Yuvo Raises $7M to Advance Value-Based Compensation for Community Health Centers
Digital health startup Yuvo Health has raised $7.3 million in seed funding, the company announced Tuesday.
Yuvo Health, founded last January, provides administrative software that federally licensed health centers can use to transition from fee-for-service to value-based payments. A lack of scale, regulatory burdens and limited resources make it difficult for these safety net providers to participate in shared-risk programs, limiting care coordination services and revenue opportunities for community health centers, a said CEO Cesar Herrera.
The startup does not charge clinics to use its technology. Instead, Yuvo Health takes a cut of the savings made through its services. The company’s founders all identify as Black, Indigenous, People of Color, which is key to earning the trust of the organizations and patients that Yuvo Health aims to serve, Herrera said. The executive identifies as Asian American and spent part of his childhood without insurance, he said.
“We are deeply personally connected and aligned with the mission of our FQHC partners, and that’s something our lived experience empowers us to do,” Herrera said. “Being seen as an organization that is only there to make a quick buck off the backs of FQHC partners is certainly not our goal. »
Yuvo Health plans to apply its investments to expanding its initial program into the New York market, developing its technology platform and increasing its partnerships with community health centers and health insurance companies. Herrera declined to disclose the number of centers and insurers currently partnering with Yuvo Health.
Investments are growing in digital health startups such as Yuvo Health and Main Street Health that are helping doctors navigate the transition from fee-for-service to value-based reimbursement. Yuvo Health differentiates itself by focusing on the Medicaid population, Herrera said.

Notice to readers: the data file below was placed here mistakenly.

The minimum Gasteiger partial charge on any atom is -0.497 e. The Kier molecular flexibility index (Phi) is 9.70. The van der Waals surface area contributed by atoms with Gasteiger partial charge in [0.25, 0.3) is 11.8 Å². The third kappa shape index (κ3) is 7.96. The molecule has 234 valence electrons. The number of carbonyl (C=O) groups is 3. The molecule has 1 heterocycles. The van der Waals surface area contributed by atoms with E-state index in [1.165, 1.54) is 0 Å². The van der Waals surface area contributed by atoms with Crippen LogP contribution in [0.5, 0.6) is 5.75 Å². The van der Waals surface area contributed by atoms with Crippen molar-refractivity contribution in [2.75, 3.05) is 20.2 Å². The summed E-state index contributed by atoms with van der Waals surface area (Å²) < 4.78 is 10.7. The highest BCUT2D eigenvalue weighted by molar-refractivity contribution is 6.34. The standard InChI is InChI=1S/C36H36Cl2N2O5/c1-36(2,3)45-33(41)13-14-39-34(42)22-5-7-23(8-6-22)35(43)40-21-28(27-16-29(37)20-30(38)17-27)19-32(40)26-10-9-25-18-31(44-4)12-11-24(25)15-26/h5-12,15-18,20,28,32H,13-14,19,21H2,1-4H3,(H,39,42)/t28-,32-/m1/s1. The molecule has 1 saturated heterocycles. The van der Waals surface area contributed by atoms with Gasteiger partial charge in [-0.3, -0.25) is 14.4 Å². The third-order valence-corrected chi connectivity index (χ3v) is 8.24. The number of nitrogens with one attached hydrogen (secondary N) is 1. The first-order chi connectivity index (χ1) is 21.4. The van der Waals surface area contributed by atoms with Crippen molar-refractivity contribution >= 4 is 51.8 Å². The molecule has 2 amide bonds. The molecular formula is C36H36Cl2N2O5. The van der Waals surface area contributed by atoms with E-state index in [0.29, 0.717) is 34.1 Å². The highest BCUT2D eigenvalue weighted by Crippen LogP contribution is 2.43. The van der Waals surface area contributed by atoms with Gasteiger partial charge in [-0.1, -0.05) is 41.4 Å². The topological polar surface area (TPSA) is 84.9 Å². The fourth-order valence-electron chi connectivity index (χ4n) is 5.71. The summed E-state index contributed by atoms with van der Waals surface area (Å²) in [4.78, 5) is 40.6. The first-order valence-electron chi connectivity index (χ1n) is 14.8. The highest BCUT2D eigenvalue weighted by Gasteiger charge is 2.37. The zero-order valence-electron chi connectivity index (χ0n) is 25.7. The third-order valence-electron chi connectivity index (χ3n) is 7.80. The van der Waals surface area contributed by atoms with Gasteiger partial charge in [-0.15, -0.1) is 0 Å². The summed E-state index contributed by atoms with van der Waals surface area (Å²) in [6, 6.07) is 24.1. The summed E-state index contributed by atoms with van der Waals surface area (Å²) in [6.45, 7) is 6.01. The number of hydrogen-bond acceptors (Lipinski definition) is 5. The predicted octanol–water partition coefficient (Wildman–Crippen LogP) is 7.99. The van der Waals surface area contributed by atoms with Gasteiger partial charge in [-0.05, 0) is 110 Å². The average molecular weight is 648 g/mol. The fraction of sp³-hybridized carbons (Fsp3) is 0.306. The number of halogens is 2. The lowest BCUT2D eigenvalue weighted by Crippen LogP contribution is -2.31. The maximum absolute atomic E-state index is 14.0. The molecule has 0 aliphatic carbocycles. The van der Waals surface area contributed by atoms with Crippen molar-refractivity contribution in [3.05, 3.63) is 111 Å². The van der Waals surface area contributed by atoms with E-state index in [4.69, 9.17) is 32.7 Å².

While startups such as Cityblock Health, Belong Health and Brave Health have attracted funding recently, companies focused on Medicare have been more popular with investors than companies targeting Medicaid activities. So much money has been poured into primary care and insurtech startups eyeing Medicare patients that some analysts think the market could be ready to burst.
Medicaid represents the “final frontier” for cost reduction and quality improvement, Herrera said. And enrollment is at an all-time high, so states are looking for ways to contain costs, he said.
“For the vast majority of states, Medicaid spending is the number one expense item,” Herrera said. Everyone is really watching to find the best way to deal with it, people see that there is an opportunity.”
AlleyCorp led the funding round, with participation from AV8 Ventures, New York Ventures, Laconia Capital and Brooklyn Bridge Ventures, as well as angel investors such as Dr. Melynda Barnes, the company’s chief medical officer. Ro health technology.
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